Judicial analysis of inequitable conduct often appears at an advanced stage of litigation: at summary judgment, in post-trial briefing, or, increasingly, following an auxiliary phase of trial. But how do inequitable conduct claims fair at the opposite end of the litigation spectrum, at the pleading stage? From a litigator’s perspective, what does it take to avoid dismissal on sufficiency-of-the-pleadings grounds?
District of Delaware Magistrate Judge Mary Pat Thynge recently addressed this issue in the context of a motion to amend. Holding that FRCP 9’s particularity requirement does not extend to allegations of how the withheld information is material to the prosecution of the patent-in-suit, the Court reaffirmed the contours of Rule 9 in Delaware:
In this jurisdiction, the standard for Rule 9(b), in light of Rule 8, is not as severe or as specific as [plaintiff] suggests . . . . [T]o meet the requirements of Rule 9(b), [defendant] need only disclose the relevant material information and the acts of the alleged fraud to apprise [plaintiff] of what is being alleged in a manner sufficient to permit responsive pleadings.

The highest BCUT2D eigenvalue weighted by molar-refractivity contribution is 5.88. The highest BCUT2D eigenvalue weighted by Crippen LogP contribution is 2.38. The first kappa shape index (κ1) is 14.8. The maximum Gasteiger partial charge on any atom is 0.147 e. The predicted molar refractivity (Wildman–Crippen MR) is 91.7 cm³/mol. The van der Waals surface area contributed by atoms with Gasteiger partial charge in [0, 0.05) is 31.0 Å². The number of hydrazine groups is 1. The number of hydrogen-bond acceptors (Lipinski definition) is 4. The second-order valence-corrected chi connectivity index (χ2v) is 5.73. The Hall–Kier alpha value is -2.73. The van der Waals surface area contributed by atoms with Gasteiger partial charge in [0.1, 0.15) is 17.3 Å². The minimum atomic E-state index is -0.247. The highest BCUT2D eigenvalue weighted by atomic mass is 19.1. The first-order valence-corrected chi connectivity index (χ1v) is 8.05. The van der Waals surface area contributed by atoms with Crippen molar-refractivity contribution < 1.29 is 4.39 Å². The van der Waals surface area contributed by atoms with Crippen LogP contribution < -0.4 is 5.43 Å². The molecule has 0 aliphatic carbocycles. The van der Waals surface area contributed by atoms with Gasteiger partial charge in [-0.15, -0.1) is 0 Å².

In other words, the particularity rule captures only those facts indispensable to eventually demonstrating materiality and deliberate intent. With this data in the litigation, and with the parties on notice of the claim’s boundaries, the Court is equipped to conduct the later-stage analysis of whether materiality and intent have actually been established.